Alternatively one year concentrations are offered in most subspecialty areas with a traditional one year fellowship to follow. Programs can be individualized in conjunction with the program director.
Core curriculum includes basic and advanced instruction in radiological procedures and image interpretation of all radiological subspecialties. This includes time spent at the Philadelphia Veterans Affairs Medical Center and Penn Presbyterian Medical Center. Both of these institutions are a short walk from HUP and are staffed by faculty, residents and fellows from the University of Pennsylvania system. In addition, there is a three-month pediatric radiology rotation at the world-renowned Children's Hospital of Philadelphia (CHOP) and a four-week rotation on radiological pathology at the American Institute for Radiologic Pathology in Silver Springs Maryland.
Divided into 39 four-week blocks, the first three years of residency include all required training to master general radiology and the "Core Exam" and will include rotations in CT, US, Chest, Bone, GI, GU, MRI, Neuroradiology, Interventional Radiology, Pediatrics, Cardiovascular, Breast, Nuclear Medicine/PET, Nuclear Cardiology and Nuclear Medicine Physics. In addition second year residents will experience Night Float and third year residents will go to the AIRP. For each month of rotation, goals, objectives and suggested readings with progressive responsibilities and expectations are distributed to the resident.
Flexible Fourth Year Option
The program offers a flexible fourth year. Residents can begin a two year fellowship in one of the following disciplines: Neuroradiology, Cardiothoracic Imaging, Oncologic Imaging, Women's Imaging, Musculoskeletal Imaging, Abdominal Imaging or Pediatrics. The year is structured in ten four week blocks and will allow residents to develop broad clinical, radiological, and basic scientific expertise as well as research competence in the chosen subspecialty. Relevant rotations outside radiology (in the clinic) are important component of these programs.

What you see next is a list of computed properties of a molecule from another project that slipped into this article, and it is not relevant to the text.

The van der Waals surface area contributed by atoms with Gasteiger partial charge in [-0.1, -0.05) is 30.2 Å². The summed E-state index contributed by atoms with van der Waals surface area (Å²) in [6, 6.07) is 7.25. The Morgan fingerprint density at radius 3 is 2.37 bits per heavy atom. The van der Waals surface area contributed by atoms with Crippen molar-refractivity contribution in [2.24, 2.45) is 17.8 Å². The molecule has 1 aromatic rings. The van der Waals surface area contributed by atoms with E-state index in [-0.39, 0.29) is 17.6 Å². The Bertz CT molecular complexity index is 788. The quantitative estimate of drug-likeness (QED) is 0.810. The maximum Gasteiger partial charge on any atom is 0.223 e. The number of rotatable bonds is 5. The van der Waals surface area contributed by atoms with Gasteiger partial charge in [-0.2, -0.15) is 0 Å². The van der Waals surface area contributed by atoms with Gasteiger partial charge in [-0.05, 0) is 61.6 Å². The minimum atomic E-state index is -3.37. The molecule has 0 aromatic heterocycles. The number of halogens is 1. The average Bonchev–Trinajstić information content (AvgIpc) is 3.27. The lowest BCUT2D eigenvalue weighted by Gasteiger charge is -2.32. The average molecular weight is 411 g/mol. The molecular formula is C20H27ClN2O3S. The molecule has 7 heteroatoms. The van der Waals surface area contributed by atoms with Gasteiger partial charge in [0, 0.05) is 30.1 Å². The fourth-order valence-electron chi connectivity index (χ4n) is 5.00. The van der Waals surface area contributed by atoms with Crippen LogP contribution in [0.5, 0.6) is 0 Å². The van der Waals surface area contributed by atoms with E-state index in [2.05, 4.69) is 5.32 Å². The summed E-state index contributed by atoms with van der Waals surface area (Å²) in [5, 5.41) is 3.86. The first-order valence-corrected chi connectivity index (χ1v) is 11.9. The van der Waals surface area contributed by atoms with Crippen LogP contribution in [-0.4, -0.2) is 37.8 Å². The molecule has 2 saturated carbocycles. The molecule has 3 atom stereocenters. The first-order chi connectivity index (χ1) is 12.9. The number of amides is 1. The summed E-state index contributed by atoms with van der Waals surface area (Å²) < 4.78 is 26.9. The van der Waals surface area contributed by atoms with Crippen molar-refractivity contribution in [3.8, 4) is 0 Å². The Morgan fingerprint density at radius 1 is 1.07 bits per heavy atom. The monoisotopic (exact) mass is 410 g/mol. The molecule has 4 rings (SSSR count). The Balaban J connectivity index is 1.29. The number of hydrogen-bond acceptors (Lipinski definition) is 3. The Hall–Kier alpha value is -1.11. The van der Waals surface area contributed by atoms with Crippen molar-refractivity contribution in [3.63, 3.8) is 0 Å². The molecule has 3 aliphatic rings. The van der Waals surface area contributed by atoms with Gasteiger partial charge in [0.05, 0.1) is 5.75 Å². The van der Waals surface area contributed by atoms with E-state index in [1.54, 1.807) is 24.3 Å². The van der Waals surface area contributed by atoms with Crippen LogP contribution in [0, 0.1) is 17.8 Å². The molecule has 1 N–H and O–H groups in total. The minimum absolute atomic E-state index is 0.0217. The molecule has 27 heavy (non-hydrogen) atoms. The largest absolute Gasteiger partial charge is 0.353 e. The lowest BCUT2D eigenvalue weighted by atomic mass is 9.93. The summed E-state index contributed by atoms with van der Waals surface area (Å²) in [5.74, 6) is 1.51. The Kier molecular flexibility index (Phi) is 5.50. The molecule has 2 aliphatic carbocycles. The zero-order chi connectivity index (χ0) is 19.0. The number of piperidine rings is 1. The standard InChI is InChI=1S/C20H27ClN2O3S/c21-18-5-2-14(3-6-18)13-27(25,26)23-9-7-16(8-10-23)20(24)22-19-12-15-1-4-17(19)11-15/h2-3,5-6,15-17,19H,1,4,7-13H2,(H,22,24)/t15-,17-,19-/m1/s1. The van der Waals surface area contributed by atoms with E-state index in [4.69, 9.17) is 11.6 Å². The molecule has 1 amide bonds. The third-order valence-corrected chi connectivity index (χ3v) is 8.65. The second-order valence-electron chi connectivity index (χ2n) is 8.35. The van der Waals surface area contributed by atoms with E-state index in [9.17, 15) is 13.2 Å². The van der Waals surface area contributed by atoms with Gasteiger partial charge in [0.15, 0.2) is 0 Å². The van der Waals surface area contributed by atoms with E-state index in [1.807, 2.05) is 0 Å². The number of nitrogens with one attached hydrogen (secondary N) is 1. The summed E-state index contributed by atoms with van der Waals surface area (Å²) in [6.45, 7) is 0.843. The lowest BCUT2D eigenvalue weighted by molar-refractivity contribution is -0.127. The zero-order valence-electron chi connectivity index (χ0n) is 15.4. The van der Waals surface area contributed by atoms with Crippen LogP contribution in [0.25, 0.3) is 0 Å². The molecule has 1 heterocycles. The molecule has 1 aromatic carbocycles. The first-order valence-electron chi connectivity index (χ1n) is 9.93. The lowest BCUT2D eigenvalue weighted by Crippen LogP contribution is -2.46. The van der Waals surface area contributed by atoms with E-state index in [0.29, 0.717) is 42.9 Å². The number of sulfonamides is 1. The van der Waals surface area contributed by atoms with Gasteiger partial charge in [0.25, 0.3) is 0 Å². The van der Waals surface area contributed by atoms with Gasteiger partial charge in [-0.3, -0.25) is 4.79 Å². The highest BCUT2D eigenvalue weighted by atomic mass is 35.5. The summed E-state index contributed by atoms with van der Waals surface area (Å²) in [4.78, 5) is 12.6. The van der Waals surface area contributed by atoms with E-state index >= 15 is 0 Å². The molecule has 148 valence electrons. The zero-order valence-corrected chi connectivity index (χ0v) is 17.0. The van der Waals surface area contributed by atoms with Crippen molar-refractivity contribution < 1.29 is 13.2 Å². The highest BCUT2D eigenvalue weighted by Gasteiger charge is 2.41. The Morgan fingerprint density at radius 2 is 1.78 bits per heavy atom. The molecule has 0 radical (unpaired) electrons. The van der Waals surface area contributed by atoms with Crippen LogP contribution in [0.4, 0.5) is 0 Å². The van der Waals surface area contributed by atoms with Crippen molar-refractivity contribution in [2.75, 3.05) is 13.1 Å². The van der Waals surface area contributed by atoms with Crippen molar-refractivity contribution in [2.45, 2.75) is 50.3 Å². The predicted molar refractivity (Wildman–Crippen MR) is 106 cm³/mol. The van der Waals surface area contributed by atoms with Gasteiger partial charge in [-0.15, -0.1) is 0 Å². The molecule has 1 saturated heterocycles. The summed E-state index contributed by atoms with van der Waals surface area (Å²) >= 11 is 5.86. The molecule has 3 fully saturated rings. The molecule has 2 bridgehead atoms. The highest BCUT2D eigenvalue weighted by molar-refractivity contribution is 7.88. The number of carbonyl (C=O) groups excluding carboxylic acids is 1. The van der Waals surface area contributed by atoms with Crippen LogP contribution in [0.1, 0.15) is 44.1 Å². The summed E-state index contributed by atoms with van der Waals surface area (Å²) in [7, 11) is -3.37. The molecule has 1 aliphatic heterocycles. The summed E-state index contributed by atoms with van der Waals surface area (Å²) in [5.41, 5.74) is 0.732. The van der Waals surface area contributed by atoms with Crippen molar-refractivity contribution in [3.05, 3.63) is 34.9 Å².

Residents may elect to pursue our ABR approved 16 month pathway to certification in Nuclear Radiology as well as our ACGME approved ESIR program.
Alternatively one year concentrations (with a traditional fellowship to follow) are offered in most subspecialty areas. These programs can be individualized in conjunction with the program director.
Residents during their fourth year are required to attend at least 5 hours of fellow level lectures/interdisciplinary conferences. Two blocks of the fourth year will be spent operating in a more independent fashion doing 4:30 PM to 12:30 AM rotation at Penn Presbyterian Medical Center Center (our new site for trauma effective February 2015) and Night Float at the Hospital of the University of Pennsylvania. We believe time spent in this fashion will reinforce the skill sets needed to successfully complete the Fundamentals of Diagnostic Radiology portion of the new certifying exam.
The Radiology training at the University of Pennsylvania program fosters and facilitates original research by the resident. It is an ACGME requirement that residents engage in a scholarly project during their residency the results of which must be published or presented at institutional, local, regional, or national meeting. This requirement is strongly embraced by the department and is considered achieving minimum satisfaction in meeting the research component of our educational mission.
Residents participate in a two week mini-rotation on "How to be an Academic Radiologist" during the first year of radiology residency. This begins residents' research projects. During the first three years of training residents ( on most rotations) are prescheduled into one half day per week or 2 days per block of dedicated research time. Research blocks or weekly days are built into all one and two year programs.